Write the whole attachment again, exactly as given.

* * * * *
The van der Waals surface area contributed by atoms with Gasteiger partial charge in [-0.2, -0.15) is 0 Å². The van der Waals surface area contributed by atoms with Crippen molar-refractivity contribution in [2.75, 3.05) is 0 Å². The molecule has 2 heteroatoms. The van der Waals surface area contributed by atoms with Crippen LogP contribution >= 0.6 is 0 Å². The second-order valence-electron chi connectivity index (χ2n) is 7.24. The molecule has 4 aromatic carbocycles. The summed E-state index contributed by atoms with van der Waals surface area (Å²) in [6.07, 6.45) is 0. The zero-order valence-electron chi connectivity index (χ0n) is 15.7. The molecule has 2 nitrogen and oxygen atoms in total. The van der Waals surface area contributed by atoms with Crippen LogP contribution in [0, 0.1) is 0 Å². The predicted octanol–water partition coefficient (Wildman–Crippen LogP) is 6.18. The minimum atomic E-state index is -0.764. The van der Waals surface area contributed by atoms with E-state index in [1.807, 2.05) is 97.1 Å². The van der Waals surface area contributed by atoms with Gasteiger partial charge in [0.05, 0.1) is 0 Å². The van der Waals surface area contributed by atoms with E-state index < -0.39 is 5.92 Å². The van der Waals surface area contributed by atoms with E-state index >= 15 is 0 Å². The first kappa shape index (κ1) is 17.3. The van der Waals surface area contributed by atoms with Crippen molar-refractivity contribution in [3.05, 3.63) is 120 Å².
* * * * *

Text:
The van der Waals surface area contributed by atoms with Gasteiger partial charge in [-0.2, -0.15) is 0 Å². The van der Waals surface area contributed by atoms with Crippen molar-refractivity contribution in [2.75, 3.05) is 0 Å². The molecule has 2 heteroatoms. The van der Waals surface area contributed by atoms with Crippen LogP contribution >= 0.6 is 0 Å². The second-order valence-electron chi connectivity index (χ2n) is 7.24. The molecule has 4 aromatic carbocycles. The summed E-state index contributed by atoms with van der Waals surface area (Å²) in [6.07, 6.45) is 0. The zero-order valence-electron chi connectivity index (χ0n) is 15.7. The molecule has 2 nitrogen and oxygen atoms in total. The van der Waals surface area contributed by atoms with Crippen LogP contribution in [0, 0.1) is 0 Å². The predicted octanol–water partition coefficient (Wildman–Crippen LogP) is 6.18. The minimum atomic E-state index is -0.764. The van der Waals surface area contributed by atoms with E-state index in [1.807, 2.05) is 97.1 Å². The van der Waals surface area contributed by atoms with Gasteiger partial charge in [0.05, 0.1) is 0 Å². The van der Waals surface area contributed by atoms with E-state index < -0.39 is 5.92 Å². The van der Waals surface area contributed by atoms with E-state index >= 15 is 0 Å². The first kappa shape index (κ1) is 17.3. The van der Waals surface area contributed by atoms with Crippen molar-refractivity contribution in [3.05, 3.63) is 120 Å².